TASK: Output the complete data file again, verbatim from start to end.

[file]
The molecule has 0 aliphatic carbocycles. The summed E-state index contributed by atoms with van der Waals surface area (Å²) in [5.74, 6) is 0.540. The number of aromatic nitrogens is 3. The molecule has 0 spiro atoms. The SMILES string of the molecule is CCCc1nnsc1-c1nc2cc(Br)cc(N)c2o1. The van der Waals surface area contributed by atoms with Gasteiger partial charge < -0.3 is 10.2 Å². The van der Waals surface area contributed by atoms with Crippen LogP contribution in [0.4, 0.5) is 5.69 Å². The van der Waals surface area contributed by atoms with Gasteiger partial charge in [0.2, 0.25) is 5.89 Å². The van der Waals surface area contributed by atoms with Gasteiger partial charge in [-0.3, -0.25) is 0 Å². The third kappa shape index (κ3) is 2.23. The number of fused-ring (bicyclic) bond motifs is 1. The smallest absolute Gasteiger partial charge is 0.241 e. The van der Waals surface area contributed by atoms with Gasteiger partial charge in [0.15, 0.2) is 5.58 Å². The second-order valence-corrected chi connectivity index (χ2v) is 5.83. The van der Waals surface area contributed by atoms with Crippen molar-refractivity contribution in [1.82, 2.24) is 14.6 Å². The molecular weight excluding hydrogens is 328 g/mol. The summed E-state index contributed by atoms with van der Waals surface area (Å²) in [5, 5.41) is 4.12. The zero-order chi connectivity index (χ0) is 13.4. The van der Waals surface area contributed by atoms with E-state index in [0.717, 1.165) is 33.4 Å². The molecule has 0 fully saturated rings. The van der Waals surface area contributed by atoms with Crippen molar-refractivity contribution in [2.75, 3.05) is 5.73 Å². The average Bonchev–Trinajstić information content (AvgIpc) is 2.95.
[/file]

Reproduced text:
The molecule has 0 aliphatic carbocycles. The summed E-state index contributed by atoms with van der Waals surface area (Å²) in [5.74, 6) is 0.540. The number of aromatic nitrogens is 3. The molecule has 0 spiro atoms. The SMILES string of the molecule is CCCc1nnsc1-c1nc2cc(Br)cc(N)c2o1. The van der Waals surface area contributed by atoms with Gasteiger partial charge < -0.3 is 10.2 Å². The van der Waals surface area contributed by atoms with Crippen LogP contribution in [0.4, 0.5) is 5.69 Å². The van der Waals surface area contributed by atoms with Gasteiger partial charge in [0.2, 0.25) is 5.89 Å². The van der Waals surface area contributed by atoms with Gasteiger partial charge in [-0.3, -0.25) is 0 Å². The third kappa shape index (κ3) is 2.23. The number of fused-ring (bicyclic) bond motifs is 1. The smallest absolute Gasteiger partial charge is 0.241 e. The van der Waals surface area contributed by atoms with Gasteiger partial charge in [0.15, 0.2) is 5.58 Å². The second-order valence-corrected chi connectivity index (χ2v) is 5.83. The van der Waals surface area contributed by atoms with Crippen molar-refractivity contribution in [1.82, 2.24) is 14.6 Å². The molecular weight excluding hydrogens is 328 g/mol. The summed E-state index contributed by atoms with van der Waals surface area (Å²) in [5, 5.41) is 4.12. The zero-order chi connectivity index (χ0) is 13.4. The van der Waals surface area contributed by atoms with E-state index in [0.717, 1.165) is 33.4 Å². The molecule has 0 fully saturated rings. The van der Waals surface area contributed by atoms with Crippen molar-refractivity contribution in [2.75, 3.05) is 5.73 Å². The average Bonchev–Trinajstić information content (AvgIpc) is 2.95.